It looks like a scene out of a science fiction musical.
In the black performance space of the Bus Stop Theatre, actor/musician Aaron Collier stands behind a bank of keyboards and fellow Heist member Sylvia Bell slowly moves around him wearing elaborate wired headgear that resembles an electronic welding mask.
“You’re here,” smiles Collier beatifically, leaning towards Bell, who's actually sporting a combination of a virtual reality viewer and video camera.
“I made a show for you.”
The show is called Frequencies, and it beams out over the internet from Feb 17 to 21 at www.liveheist.com with Collier providing music and autobiographical storytelling. His live performance will be layered with dreamlike digital imagery through the VR interface for a unique theatrical experience that was initially created to be an in-person multimedia event in the spring of 2020.
We all know what happened then, but Collier and his Heist collaborators were able to take its technological aspect even further into the digital realm for a performance piece that will now premiere nationwide via partnerships with Winnipeg’s Prairie Theatre Exchange, Vancouver’s Pi Theatre and Theatre Outre in Lethbridge.
Heist’s Aaron Collier, left and Sylvia Bell in a virtual reality helmet and camera, rehearse Frequencies at the Bus Stop Theatre in Halifax. - Tim Krochak
Transforming Frequencies for an online audience
When the COVID-19 pandemic hit in March, just after tickets for the original production of Frequencies went on sale, Collier says “the world was transformed, in terms of what was possible for interacting with people” and we saw an increase in the value of technology and its role in connecting each other.
“How could we tell this story, and how would it even tie in with the themes?” asks Collier rhetorically. “Looking through that lens, pun intended, we landed on this idea that if we had another scene partner, another actor in the show who wore a VR headset with a special camera attached, it would allow us to place the audience as a scene partner.
“So the audience would have the point of view of the person I am with for the duration of the show.”
It’s a bold, yet logical step forward from the kind of multimedia work Collier and Heist have done before with productions like The Princess Show. Yet he calls its creation “an organic process” as he wove together new electronic music with stories from a year in the life of his family — 1981, the year he was born in P.E.I. — and imagery from a recurring childhood dream of a huge sun-like object descending to earth.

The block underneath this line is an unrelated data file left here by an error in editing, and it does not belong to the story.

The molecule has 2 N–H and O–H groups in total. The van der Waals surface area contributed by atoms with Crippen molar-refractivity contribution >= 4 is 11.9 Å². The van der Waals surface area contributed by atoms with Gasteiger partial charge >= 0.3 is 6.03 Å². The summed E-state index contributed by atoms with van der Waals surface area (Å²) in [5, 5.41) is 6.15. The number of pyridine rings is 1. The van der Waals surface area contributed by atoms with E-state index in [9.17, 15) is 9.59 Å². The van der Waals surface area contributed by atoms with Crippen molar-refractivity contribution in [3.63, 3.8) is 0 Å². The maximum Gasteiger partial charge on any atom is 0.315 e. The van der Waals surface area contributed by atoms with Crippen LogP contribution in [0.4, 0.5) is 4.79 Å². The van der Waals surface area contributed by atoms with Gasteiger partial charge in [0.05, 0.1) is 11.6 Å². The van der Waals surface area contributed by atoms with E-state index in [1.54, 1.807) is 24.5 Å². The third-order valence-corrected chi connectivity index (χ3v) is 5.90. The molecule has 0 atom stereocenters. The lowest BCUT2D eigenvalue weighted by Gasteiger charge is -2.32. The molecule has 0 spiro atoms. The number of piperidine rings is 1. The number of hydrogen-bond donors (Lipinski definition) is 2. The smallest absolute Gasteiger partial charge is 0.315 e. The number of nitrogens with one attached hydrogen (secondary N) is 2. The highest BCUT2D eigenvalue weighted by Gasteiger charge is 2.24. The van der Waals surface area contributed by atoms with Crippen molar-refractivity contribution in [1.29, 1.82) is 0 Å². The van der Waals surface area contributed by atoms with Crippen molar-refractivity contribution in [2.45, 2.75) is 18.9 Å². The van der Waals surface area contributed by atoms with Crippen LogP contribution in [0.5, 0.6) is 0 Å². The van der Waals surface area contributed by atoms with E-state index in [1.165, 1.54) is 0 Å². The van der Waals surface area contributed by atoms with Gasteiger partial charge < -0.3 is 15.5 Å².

Exploring family history, strengthening bonds
Delving into his family history, and exploring a time before he had clear memories, proved to be an important experience for Collier, with greater closeness generated through his curiosity and conversations.
“I do mention them by name, so it was important to me that they have the opportunity to read the script,” he says. “It’s not a slanderous show, I had a great upbringing and a lovely childhood and a lovely life, really.
“I started to talk to my parents about things I’d never really talked to them about before, which has been maybe the most valuable part of working on the show.”
The show was further shaped by Collier’s co-writers, Zuppa Theatre Co. member Stewart Legere and Giller Prize-nominated author and filmmaker Francesca Ekwuyasi, with direction by Ann-Marie Kerr, who brought the narrative into sharpened focus and provided fresh voices “from a fresh perspective, writing things for me to say that I didn’t actually know were true.”
Relating to themes of connection, grief and hope
With the end result, what its creator calls “a waking dream techno confessional,” Collier hopes his audience will relate to Frequencies’ themes of family connections and how they can keep us grounded in the vast emptiness of an ever-expanding universe.
“Whether it’s close or it’s distanced, whether you grow apart or together, that’s a major theme of this show,” he says. “Also, grief is a part of this show.
“A little nugget of it is that we’re looking at beloved grief. So one side of the coin is a celebration of the whole circle of life and death, and the other side of that is that grief is a real part of living, and everybody can relate to it on some level. Especially from within your family, or things that are close to you.”
Frequencies also represents a new doorway to future possibilities for Heist, and as conditions change and the pandemic subsides, the company hopes to combine this production, or new ones like it, with live, in-person audiences as well as virtual ones.
“What Heist has learned, from March until now, in terms of building our own software and creating these digital performances, is that we hope to just continue with what we’ve learned and keep moving forward with it,” says Collier.
“To the point where we can have audiences, we’d love to have audiences back in this room with us to witness it being made.”